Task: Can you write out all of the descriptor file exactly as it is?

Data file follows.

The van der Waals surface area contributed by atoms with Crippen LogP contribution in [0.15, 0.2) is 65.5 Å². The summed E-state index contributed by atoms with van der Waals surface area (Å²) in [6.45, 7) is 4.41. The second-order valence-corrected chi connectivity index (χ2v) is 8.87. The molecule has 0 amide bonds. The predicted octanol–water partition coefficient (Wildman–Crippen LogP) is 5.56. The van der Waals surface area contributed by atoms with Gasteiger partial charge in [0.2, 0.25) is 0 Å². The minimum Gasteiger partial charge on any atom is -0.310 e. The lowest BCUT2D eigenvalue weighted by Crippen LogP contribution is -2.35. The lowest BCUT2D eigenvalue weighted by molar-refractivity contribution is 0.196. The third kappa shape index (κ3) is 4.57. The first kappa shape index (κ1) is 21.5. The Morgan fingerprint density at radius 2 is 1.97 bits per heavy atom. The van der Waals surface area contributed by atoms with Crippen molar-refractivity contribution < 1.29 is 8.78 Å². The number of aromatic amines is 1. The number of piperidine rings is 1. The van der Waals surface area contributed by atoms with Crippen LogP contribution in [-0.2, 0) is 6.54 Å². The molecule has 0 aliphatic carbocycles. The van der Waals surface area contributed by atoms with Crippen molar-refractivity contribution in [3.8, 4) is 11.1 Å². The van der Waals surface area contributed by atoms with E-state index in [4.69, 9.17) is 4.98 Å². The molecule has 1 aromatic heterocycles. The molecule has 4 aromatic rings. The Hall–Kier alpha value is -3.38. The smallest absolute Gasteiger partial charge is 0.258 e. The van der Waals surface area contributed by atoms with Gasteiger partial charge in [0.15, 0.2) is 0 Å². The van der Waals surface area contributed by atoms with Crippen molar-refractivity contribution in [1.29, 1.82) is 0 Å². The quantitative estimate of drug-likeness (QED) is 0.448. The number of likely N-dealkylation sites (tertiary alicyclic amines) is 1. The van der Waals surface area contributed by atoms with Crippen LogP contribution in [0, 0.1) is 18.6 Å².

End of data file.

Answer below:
The van der Waals surface area contributed by atoms with Crippen LogP contribution in [0.15, 0.2) is 65.5 Å². The summed E-state index contributed by atoms with van der Waals surface area (Å²) in [6.45, 7) is 4.41. The second-order valence-corrected chi connectivity index (χ2v) is 8.87. The molecule has 0 amide bonds. The predicted octanol–water partition coefficient (Wildman–Crippen LogP) is 5.56. The van der Waals surface area contributed by atoms with Gasteiger partial charge in [0.2, 0.25) is 0 Å². The minimum Gasteiger partial charge on any atom is -0.310 e. The lowest BCUT2D eigenvalue weighted by Crippen LogP contribution is -2.35. The lowest BCUT2D eigenvalue weighted by molar-refractivity contribution is 0.196. The third kappa shape index (κ3) is 4.57. The first kappa shape index (κ1) is 21.5. The Morgan fingerprint density at radius 2 is 1.97 bits per heavy atom. The van der Waals surface area contributed by atoms with Crippen molar-refractivity contribution < 1.29 is 8.78 Å². The number of aromatic amines is 1. The number of piperidine rings is 1. The van der Waals surface area contributed by atoms with Crippen LogP contribution in [-0.2, 0) is 6.54 Å². The molecule has 0 aliphatic carbocycles. The van der Waals surface area contributed by atoms with Crippen molar-refractivity contribution in [3.8, 4) is 11.1 Å². The van der Waals surface area contributed by atoms with E-state index in [4.69, 9.17) is 4.98 Å². The molecule has 1 aromatic heterocycles. The molecule has 4 aromatic rings. The Hall–Kier alpha value is -3.38. The smallest absolute Gasteiger partial charge is 0.258 e. The van der Waals surface area contributed by atoms with Gasteiger partial charge in [0.15, 0.2) is 0 Å². The van der Waals surface area contributed by atoms with Crippen molar-refractivity contribution in [1.29, 1.82) is 0 Å². The quantitative estimate of drug-likeness (QED) is 0.448. The number of likely N-dealkylation sites (tertiary alicyclic amines) is 1. The van der Waals surface area contributed by atoms with Crippen LogP contribution in [0, 0.1) is 18.6 Å².